Monday, May 11, 2015


When your child is born you wait eagerly for those first smiles, typically they happen between 4-6 weeks.  This amazing little being then begins to hold his/her head up not too long after, followed by rolling over.  He/She learns how to sit around 6 months, begins to crawl, learns to feed, pulls him/herself up, cruises furniture and walks, talks, even runs...and ALL of this typically happens within the first 12-18 months of life.  These achievements, while exciting to a parent the first time they occur, are expected.  It is not a matter of if your child will accomplish these amazing milestones; it is simply a matter of when.  

I can remember back to when Sonya's oldest sister was a baby.  I remember how neurotic I was about her meeting each milestone.  How worried I became when her same aged peers achieved these goals before her.  I can't tell you the amount of times I whipped out my speech assessments to ensure she was indeed on target.  When she finally reached a goal it was met with a combination of a sense of relief and looking towards the next one.  I can tell you that even though she took her time in meeting these goals, I never gave much thought to the science behind them.

Let's take smiling for example.  Neurons transmit signals from the brain's cerebral cortex to the brainstem.  Part of the brainstem’s work is controlling the medial lemniscus, which handles facial sensations, with many important facial nerves also emerging from this area.  The face then receives the message to smile.  When a person smiles, the brain releases chemicals that give rise to euphoric, happy feelings. This leads to more smiling, creating a positive loop of smiling, and the brain releasing chemicals.  If you actually think about it, there is a lot occurring behind the scenes for what comes across as a simple upward lip movement.  It is incredible, scratch that, it is a miracle that this can occur at all, much less when we are month old.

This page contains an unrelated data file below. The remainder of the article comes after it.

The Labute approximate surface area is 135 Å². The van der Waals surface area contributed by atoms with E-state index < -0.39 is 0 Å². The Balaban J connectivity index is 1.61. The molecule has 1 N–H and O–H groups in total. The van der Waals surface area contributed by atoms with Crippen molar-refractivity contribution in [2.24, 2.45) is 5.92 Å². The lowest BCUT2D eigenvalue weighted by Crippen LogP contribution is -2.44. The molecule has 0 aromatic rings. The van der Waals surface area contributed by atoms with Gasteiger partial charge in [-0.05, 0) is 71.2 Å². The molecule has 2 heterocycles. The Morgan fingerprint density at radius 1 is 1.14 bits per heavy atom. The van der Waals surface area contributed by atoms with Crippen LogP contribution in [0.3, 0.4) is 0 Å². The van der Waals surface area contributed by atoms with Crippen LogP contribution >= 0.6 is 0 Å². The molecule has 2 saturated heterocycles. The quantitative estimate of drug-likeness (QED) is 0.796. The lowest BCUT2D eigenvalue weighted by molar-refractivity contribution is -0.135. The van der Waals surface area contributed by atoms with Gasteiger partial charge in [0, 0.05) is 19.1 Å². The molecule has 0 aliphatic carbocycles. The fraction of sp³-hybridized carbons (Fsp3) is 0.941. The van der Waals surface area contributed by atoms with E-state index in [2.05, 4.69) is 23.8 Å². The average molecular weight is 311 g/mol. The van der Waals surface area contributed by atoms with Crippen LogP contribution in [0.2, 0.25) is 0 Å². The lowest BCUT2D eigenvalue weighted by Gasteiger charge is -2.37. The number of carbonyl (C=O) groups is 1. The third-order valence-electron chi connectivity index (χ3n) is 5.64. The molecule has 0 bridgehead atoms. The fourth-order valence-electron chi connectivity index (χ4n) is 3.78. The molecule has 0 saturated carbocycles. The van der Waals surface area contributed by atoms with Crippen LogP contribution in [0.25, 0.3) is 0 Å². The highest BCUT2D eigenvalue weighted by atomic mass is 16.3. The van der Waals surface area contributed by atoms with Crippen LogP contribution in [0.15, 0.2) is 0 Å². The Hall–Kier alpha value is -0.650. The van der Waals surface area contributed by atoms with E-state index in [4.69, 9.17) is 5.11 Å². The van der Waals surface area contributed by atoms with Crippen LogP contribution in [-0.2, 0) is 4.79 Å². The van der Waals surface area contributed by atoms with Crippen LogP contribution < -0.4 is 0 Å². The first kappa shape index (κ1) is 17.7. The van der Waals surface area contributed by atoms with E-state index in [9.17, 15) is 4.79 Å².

We can easily be distracted by watching another child complete a task earlier, or "better" than our child.  It can be difficult when a parent asks us questions about our child's skills.  We can feel self-conscious for our child, and inadequate as a parent.  We can get so caught up in the moment; we forget to take the entire picture into view.  

One of the reasons I am sure Sonya was brought into Sam's and my lives was to teach us to appreciate every little thing, whether big or small.  We have spent upwards of TEN minutes working with Sonya just to be rewarded with a half-moon smile.  Let me tell you, that little moon is cause for a celebratory dance over here!  That tiny movement takes such strength, hard work, and determination, and we let Sonya know how proud of her we are for it.  But on the flip side, she is 3 months old.  Most children her age have been smiling for 6-8 weeks already.  I could easily say, "That’s great, she smiled, now let's move on", but my new Sonya influenced self, celebrates each little moon she gives me.  I do NOT take any resemblance of a smirk for granted.  I am so in awe of ALL that is behind these expressions.

Sometimes it is not a matter of finishing the race first, but just that you simply crossed the finish line.  Sometimes it is worthwhile to stop, take a look around, and just smell the roses.

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